You may consider watching YouTube videos by thought leaders and sales experts (Jill Konrath, Gary Vee, etc.) or watching some sales role-play videos to tighten up your practice.
As an artist, you need to be willing to make mistakes and adjustments. The process of creating is just as important as the result. Allow yourself space to let the process tell you what it needs. Give yourself permission to start over when it is called for and don’t waste time on something that no longer works.
Give Yourself Space to Experiment
Bravery is not the lack of fear – it is action despite that fear. It is terrifying to take risks. Even as someone who is comfortable with some risk, I still feel afraid when I take chances, even if I believe the odds are in my favor that things will be fine.
Often, successful people are willing to deal with short-term discomfort because they know there is no perfect approach. All knowledge is useful. Learning from your sales and messaging mistakes allows you to refine the messages that best land with your ideal clients.
Sales is not a numbers game. It has always been about quality.
Make time to experiment with new ideas. Each week, or each workday, testing out new concepts and playing with sales pitches can make a difference in the results you’re getting. Think of all the things you might experiment with -- your greeting, your signature, your subject line, the first sentence, the length of your message, the tone of your message, or the font you’re using.
It takes conscious effort to allow yourself to openly create, but the rewards you reap from that kind of healthy risk are tangible.
Use Data to Refine Sales Messages and Get Results
There is not much point in doing something if we are unwilling to learn from it. The beauty of that type of experimentation is that you can collect a wide range of direct data to help you refine or recreate your message.
Pay attention to what techniques and language are connecting (or not connecting) with clients. Maybe they are smiling or leaning forward when you use a certain phrase, or you notice that you have connected with numerous potential clients through a certain social media platform. You may leave a sales meeting feeling how much they love you, but then they go radio silent and stop responding to your calls. Use that information to tweak and refine your strategy.
Keep a list of pitches that have worked well. Take note when someone responds exceptionally to something you said. Track response times to see when potential clients are generally online. Track your follow up and the time it takes to get a response during the week compared to over the weekend. Use whatever information you can pull to test your experiments, and adjust your strategy as needed.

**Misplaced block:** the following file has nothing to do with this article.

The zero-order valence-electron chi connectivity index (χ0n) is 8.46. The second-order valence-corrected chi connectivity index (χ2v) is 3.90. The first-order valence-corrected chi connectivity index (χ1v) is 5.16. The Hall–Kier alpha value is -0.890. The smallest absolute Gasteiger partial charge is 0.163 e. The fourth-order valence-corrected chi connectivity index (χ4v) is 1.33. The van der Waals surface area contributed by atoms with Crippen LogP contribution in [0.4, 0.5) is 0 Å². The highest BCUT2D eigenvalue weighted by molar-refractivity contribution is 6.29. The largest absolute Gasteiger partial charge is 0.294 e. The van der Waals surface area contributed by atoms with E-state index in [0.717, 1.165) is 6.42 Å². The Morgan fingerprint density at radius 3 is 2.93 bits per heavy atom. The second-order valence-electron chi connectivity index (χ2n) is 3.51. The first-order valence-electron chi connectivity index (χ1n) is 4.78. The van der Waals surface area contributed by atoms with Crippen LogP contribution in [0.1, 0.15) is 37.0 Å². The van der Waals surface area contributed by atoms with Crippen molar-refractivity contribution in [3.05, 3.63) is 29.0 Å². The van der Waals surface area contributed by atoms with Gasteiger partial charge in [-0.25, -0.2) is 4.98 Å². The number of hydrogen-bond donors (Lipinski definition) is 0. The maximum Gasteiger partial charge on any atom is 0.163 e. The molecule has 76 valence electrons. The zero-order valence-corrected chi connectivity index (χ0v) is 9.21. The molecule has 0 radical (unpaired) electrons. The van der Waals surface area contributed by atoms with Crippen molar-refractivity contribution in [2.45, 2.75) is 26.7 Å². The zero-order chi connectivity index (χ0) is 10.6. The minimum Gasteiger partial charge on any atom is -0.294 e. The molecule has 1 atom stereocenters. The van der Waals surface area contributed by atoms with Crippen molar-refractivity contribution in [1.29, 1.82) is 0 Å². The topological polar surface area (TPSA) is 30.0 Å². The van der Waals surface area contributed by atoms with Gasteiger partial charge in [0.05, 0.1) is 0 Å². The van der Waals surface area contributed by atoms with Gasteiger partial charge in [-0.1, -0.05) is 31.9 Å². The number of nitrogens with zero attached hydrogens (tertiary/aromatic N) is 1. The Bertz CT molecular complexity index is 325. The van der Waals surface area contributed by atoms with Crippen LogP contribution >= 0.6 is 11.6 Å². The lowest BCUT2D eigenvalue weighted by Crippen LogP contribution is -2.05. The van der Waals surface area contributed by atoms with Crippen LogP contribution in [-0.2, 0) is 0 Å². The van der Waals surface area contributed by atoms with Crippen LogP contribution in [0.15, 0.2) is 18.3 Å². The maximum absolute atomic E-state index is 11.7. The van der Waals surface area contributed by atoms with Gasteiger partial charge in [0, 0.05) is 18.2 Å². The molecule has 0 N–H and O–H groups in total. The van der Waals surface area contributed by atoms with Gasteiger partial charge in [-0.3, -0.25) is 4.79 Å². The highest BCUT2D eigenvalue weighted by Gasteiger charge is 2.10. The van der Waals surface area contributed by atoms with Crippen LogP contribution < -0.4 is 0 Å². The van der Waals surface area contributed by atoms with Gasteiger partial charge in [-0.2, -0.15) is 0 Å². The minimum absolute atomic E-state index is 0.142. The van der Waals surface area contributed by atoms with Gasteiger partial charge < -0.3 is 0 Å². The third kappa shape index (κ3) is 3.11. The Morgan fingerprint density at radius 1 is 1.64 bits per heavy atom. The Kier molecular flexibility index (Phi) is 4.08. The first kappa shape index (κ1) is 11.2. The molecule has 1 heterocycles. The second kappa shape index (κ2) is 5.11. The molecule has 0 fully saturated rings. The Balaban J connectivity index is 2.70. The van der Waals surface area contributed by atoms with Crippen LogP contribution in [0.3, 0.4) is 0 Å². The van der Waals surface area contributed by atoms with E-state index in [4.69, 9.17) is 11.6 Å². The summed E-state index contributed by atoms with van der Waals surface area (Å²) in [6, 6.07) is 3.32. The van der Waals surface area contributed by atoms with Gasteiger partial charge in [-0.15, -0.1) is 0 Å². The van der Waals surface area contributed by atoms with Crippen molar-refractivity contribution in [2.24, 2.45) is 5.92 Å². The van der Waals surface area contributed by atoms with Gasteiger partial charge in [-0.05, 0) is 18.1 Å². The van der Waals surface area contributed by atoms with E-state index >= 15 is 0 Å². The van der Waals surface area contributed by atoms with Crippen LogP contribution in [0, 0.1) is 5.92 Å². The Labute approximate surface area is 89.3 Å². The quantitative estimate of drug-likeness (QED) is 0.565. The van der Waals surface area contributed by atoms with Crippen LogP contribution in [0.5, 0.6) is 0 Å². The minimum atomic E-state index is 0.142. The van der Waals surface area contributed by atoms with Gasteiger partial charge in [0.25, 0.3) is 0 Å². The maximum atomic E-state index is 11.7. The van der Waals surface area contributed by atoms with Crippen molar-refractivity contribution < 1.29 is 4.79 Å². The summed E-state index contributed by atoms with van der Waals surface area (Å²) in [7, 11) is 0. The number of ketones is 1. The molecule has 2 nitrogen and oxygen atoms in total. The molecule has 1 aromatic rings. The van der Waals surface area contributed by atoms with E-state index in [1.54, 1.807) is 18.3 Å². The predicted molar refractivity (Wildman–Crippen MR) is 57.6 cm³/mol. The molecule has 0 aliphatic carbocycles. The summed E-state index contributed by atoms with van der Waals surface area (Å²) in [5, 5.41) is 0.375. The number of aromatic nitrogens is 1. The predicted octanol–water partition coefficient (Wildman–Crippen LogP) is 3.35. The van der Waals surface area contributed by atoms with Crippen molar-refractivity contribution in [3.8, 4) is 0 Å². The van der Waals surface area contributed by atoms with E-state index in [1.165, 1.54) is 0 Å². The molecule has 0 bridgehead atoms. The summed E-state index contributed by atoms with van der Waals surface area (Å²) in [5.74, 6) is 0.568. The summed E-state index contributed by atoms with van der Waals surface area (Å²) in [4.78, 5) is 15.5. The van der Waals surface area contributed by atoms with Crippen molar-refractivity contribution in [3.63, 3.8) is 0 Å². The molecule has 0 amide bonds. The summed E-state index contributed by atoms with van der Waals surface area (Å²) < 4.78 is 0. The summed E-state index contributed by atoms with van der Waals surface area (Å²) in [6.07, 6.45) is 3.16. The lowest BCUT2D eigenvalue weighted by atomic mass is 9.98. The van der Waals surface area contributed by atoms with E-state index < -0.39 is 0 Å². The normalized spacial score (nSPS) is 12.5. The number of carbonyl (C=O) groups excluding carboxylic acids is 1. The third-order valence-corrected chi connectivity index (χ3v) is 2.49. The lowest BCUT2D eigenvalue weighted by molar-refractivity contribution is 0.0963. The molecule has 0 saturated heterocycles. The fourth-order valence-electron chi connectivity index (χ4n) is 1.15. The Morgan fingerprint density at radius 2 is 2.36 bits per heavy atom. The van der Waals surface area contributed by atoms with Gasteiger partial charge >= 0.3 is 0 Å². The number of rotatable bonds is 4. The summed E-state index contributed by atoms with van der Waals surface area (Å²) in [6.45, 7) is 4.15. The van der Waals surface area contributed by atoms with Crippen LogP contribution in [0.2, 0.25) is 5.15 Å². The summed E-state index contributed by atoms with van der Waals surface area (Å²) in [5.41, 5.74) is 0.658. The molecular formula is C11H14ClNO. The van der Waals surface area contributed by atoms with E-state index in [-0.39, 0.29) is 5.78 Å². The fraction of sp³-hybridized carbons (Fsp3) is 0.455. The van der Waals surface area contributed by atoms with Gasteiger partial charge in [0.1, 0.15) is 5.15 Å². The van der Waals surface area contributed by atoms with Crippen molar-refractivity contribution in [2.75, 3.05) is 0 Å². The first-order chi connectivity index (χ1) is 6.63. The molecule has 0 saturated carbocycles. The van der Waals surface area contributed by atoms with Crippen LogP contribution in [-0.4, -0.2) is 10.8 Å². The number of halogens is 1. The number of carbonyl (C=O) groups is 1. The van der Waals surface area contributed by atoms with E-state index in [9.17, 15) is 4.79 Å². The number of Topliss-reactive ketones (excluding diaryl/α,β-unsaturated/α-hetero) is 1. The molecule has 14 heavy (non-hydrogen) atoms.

Stop Looking for The Perfect Sales Conversion Process
Just stop. It can feel lonely and stressful when making choices that affect your business, reputation, and even income.
However, it is important to remember that you did not come this far to only come this far. You have made difficult choices before, and you will continue to make choices that you think will best benefit your business.
And that is the whole point. Whether you are the Director of Development or the CEO, you likely want to be in charge and have some say over what happens to the clients in your pipeline. You know what is best for your clients and your business, so own it.
Be Comfortable with the Unknown
It takes effort and practice to have faith in your process. We often want immediate results and concrete proof that something will work before we even attempt it, but you will get much farther by trying new ideas, using first-hand data to pivot your message and approach, taking the reins of your business and doing away with the limitations of any out-of-the-box program or process.
It’s our mission to identify development opportunities and help our clients think like artists. The best artists are willing to shape, and even scrap, their own work. Find your power, formulate your plan of attack and throw away that dusty old playbook. If you need help getting clear on your next best steps or want to schedule a conversation, send us a message.
ABOUT THE Author
Joran Slane Oppelt is an international speaker, author and consultant with certifications in coaching, storytelling, design thinking and virtual facilitation.